The company is called One Off, and was started by David Lippiett because he was frustrated at not being able to get ‘classic’ drama – Shakespeare, Ibsen, Chekhov, Miller, and so on – on to the amateur stage in Portsmouth. David knows just about everyone on the amateur drama scene in the Portsmouth area, and his simple rule was to decide what play to do, and then pick the best people he knew for the cast. I’ve been fortunate enough to be involved in a handful of One Off productions, and in each one I’ve felt very lucky to be among a people who know their craft and art so well; it gives a huge level of comfort to know that everyone knows what they are doing and is going to be able to pull you out of a hole if necessary.

Our first step will be putting together a cast for the production: David (who’ll be playing King Lear, but is also the producer) has some ideas, as do I, as to people we’d like to have on board, and we’ll be meeting in a couple of weeks time to see how well those lists marry up, and how we fill the gaps. Then of course, once we start contacting people to ask them, we’ll find out some people are unavailable because of commitments to other plays or for ‘real life’ reasons; or unwilling to be in the production, or to take the part we want them to play – we’ll try to persuade people, but in the end it will be up to them. So there will be more holes to fill, even before we get to the start of rehearsals (by which time we’ll probably have lost a couple of extra people to unforeseen circumstances).

Meanwhile, I’m going to be working on a script. King Lear runs to nearly 3,300 lines – that’s roughly 3 hours 40 minutes performance time, so cuts have to be made, and sizeable ones, to get it down to a reasonable running time for a modern audience, and theatre, and a cast that would like a post-performance drink: rule 1 of directing – give your actors time to get to the bar after the curtain’s come down, and they’ll be halfway to being on your side before the first minute of rehearsal.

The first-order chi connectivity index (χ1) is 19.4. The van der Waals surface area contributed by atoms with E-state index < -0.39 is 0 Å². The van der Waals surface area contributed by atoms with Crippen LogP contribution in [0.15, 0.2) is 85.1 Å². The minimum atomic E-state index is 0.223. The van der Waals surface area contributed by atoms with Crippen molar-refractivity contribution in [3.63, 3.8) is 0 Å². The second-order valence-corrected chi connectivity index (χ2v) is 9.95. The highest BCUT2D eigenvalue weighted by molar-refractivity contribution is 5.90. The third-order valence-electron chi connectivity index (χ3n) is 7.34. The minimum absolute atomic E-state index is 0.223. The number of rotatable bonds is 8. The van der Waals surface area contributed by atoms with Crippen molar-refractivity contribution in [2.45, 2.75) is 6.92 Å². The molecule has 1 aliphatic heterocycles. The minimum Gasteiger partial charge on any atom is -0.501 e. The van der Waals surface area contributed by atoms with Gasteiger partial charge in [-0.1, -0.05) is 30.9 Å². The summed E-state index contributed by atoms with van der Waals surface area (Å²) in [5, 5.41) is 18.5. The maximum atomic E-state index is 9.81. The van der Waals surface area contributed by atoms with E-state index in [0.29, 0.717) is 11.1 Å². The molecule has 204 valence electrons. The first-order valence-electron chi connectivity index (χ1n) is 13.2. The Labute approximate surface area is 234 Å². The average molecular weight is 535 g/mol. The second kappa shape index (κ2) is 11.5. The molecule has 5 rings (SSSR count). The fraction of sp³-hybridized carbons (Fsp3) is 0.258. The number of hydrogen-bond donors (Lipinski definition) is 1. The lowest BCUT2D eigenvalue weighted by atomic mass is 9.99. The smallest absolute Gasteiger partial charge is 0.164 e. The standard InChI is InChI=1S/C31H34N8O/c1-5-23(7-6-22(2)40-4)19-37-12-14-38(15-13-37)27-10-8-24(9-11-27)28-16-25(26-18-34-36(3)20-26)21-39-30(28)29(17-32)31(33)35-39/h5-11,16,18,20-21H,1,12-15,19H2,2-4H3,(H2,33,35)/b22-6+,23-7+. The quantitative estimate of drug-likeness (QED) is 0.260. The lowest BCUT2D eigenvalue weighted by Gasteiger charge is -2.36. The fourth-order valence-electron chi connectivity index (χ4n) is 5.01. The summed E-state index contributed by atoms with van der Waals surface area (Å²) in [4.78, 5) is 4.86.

Here’s a funny fact I’ve learned from directing and acting in Shakespeare’s plays over the last 25 years: 15 lines equals 1 minute. A friend once laughed when I told her that my production of The Taming of The Shrew would finish at 10:17; we were within 1 minute every night, except the performance when the bar as overcrowded and the interval was extended by five minutes – we finished at 22:22. Overall, it doesn’t matter how much business you throw in, how the actors deliver their lines (as long as they do deliver them, of course), or how the production is blocked (i.e. how the actors move around, on and off the stage):

15 lines on the page = 1 minute on the stage

So if we begin at 7.45, and finish at 10.30, with a twenty minute interval, that leaves us with 165 minutes of performance time, or 2,475 lines. So I need to cut around twenty percent of the play to get it to a reasonable length; a big job when you’re messing with Shakespeare’s lines, and one I’ll come back to in a later instalment.

What I do first – don’t laugh – is write the play. I start with a base text, from one of the published versions of Shakespeare’s plays – and literally retype the whole play, to create my electronic text. The first positive point about this is that once I have made the cuts I have a script which I can email to or print for each actor, without everyone having to buy a copy of my chosen text and strike through the cuts, so everyone is literally on the same page.

The second and more important positive is that this forces me to look at every single word of the script, every punctuation mark, every stage direction. Sometimes while doing this, a word or a line will jar, or will spark a thought about how to present hat on stage, and I’ll note that for later consideration. It creates a familiarity with the text which is invaluable when deciding how to cut.

Once I’ve developed the base text, I’ll go through again comparing it with other texts that I have to hand; in the house I have the following complete works: a facsimile of the First Folio, the Norton Shakespeare, Oxford Shakespeare, a Nelson Doubleday edition from the 60s, the Irving Shakespeare works of 1897, and the Malone edition of 1786; and my single play King Lear texts include the New Penguin, Arden 2nd and 3rd editions, and Cambridge. That makes ten texts; some of these are very close (or even identical) to each other, but by the end of the comparison I’ll have read my base text in detail four or five times, paying particular attention to anywhere I’ve made notes, and adding more notes on punctuation or textual differences as I go.

Then, I’ll start work on cutting the script down to size…